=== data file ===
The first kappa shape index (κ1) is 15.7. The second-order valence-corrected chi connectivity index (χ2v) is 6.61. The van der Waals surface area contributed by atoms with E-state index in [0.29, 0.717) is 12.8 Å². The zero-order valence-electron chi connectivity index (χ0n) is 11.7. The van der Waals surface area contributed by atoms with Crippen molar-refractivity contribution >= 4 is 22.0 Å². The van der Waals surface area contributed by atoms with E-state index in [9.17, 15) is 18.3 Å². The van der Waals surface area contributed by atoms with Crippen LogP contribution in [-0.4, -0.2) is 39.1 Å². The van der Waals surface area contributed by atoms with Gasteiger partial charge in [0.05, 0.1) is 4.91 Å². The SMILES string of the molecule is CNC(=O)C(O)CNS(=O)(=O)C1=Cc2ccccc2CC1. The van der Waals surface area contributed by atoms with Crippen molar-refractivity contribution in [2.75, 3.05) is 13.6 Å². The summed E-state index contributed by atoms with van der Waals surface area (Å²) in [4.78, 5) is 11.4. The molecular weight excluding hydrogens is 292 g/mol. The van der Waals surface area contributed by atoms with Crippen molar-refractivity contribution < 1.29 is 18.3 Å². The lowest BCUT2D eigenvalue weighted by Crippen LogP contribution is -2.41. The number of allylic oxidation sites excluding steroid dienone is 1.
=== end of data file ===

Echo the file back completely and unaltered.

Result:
The first kappa shape index (κ1) is 15.7. The second-order valence-corrected chi connectivity index (χ2v) is 6.61. The van der Waals surface area contributed by atoms with E-state index in [0.29, 0.717) is 12.8 Å². The zero-order valence-electron chi connectivity index (χ0n) is 11.7. The van der Waals surface area contributed by atoms with Crippen molar-refractivity contribution >= 4 is 22.0 Å². The van der Waals surface area contributed by atoms with E-state index in [9.17, 15) is 18.3 Å². The van der Waals surface area contributed by atoms with Crippen LogP contribution in [-0.4, -0.2) is 39.1 Å². The van der Waals surface area contributed by atoms with Gasteiger partial charge in [0.05, 0.1) is 4.91 Å². The SMILES string of the molecule is CNC(=O)C(O)CNS(=O)(=O)C1=Cc2ccccc2CC1. The van der Waals surface area contributed by atoms with Crippen molar-refractivity contribution in [2.75, 3.05) is 13.6 Å². The summed E-state index contributed by atoms with van der Waals surface area (Å²) in [4.78, 5) is 11.4. The molecular weight excluding hydrogens is 292 g/mol. The van der Waals surface area contributed by atoms with Crippen molar-refractivity contribution < 1.29 is 18.3 Å². The lowest BCUT2D eigenvalue weighted by Crippen LogP contribution is -2.41. The number of allylic oxidation sites excluding steroid dienone is 1.